NBC's xylophone chimes were first performed live on the radio in 1929 and in 1950 were registered as the first audio service mark. They are still in use today and have been heard by tens of millions of people. This pales next to the Nokia ring tone. In 2010 estimates suggest the tune was heard about 1.8 billion times per day, 20,000 times per second.
11. The birth of corporate identity
As the competitive brand landscape intensified, companies undertook massive design programmes to streamline their look. In 1958 Gordon Lippincott coined the term 'corporate identity', and in 1965, Wally Olins founded Wolff Olins. Later, when reflecting on these corporate identity programmes, Wally said, 'There was some elegant work done, but that approach looks authoritarian and obvious now'. It was just the beginning of a field that continues to evolve today.
12. The Apple Mac
The first computers were as incomprehensible to the layperson as quantum mechanics. But in 1984, Apple's Macintosh revolutionised the computing experience. Well-designed and with a humanised interface, it created a new tribe inspired by a belief in simple, stylish technology.
13. Nestlé buys Rowntree
Acquisitions were not uncommon in the 1980s, but eyebrows were raised when Nestlé bought Rowntree, the maker of KitKat. While Rowntree was valued at £1 billion, Nestlé paid £2.5 billion for the company. By paying more for the intangible than the tangible, Nestlé was valuing belief above company.
14. Just do it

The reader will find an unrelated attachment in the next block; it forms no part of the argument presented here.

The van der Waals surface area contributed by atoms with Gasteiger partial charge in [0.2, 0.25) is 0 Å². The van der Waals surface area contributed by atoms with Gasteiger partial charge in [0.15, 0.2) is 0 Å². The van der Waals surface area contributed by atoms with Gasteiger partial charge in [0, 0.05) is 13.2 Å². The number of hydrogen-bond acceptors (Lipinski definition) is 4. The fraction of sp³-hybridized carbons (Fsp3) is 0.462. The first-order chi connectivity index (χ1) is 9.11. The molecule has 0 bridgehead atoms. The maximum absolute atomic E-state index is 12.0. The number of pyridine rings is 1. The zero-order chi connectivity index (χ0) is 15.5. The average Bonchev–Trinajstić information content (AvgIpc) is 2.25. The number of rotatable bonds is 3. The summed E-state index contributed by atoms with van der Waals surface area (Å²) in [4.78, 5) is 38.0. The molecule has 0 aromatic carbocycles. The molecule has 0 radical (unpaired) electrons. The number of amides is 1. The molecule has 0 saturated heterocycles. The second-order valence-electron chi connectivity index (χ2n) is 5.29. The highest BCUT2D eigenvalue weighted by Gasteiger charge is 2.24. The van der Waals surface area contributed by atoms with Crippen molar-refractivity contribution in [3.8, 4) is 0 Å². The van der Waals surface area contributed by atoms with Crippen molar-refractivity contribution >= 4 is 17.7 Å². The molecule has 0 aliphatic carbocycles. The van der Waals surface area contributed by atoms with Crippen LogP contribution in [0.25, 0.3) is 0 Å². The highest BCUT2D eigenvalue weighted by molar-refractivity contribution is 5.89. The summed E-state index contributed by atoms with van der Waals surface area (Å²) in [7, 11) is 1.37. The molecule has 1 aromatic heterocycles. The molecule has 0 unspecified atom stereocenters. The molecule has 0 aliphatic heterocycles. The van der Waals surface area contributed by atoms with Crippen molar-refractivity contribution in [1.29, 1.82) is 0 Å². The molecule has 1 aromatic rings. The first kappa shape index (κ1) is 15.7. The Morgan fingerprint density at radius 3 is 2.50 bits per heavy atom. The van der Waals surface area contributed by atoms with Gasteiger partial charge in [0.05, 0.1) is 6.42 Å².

In 1987, Reebok was the clear leader in the U.S. training shoe market. The following year, Nike released the “Just Do It” campaign, transforming our understanding of trainers. Suddenly, we all wanted some of that attitude. Nike was one of the first brands to tap into this deeper vein and elevate its brand far above its products.
15. Like this
The birth of Facebook gave us one of the first 'publicly owned' brands. Its 1.4 billion active monthly users post over 3 million times per minute, building their own brands and creating their own brand tribes.
16. Google enters the dictionary
Would you say, 'Bing it' or 'Yahoo it'? Probably not. Yet 'Google' entered the dictionary as a verb in 2006, joining Escalator, Hoover, Breathalyser, Ping-Pong and heroin as brands that have been absorbed into our language.
17. Gap logo withdrawn
After releasing a new logo, Gap quickly discovered the power of open dialogue with customers. 'Ok. We've heard loud and clear that you don't like the new logo', the company said on its Facebook page a few days after the logo's launch. 'We only want what's best for the brand and our customers…we're bringing back the Blue Box tonight.'
18. Branding hard-wires brains
As companies grow more adept at building deep connections, neuroscience shows us their efforts are succeeding. A 2011 study showed that if you show images of Apple products to an Apple fan, it lights up the same part of the brain as showing images of a deity to a religious person.
19. Babies given brand names
When French parents tried to name their newborn daughter 'Nutella', the government intervened, ruling that it was 'not in the best interest of the child'. Giving babies brand names is increasing but is not new; in 2002 'Ikea' was born in the U.K., and in 2011 'Facebook' was born in Egypt. Names like Joshua, Noah or Mohammed now have unlikely competition.
20. A new generation of brands
- Present day
Founded in 2008, Airbnb is one of a new generation of brands that take needs we have always satisfied on one-to-a-few basis and meets them through a virtual community. With no real assets beyond its community, Airbnb has become a £16 billion brand and disrupted the markets we have all taken for granted.
Visit Lippicott's Like me: Our bond with brands exhibition at the Design Museum from September 19-27 as part of London Design Festival.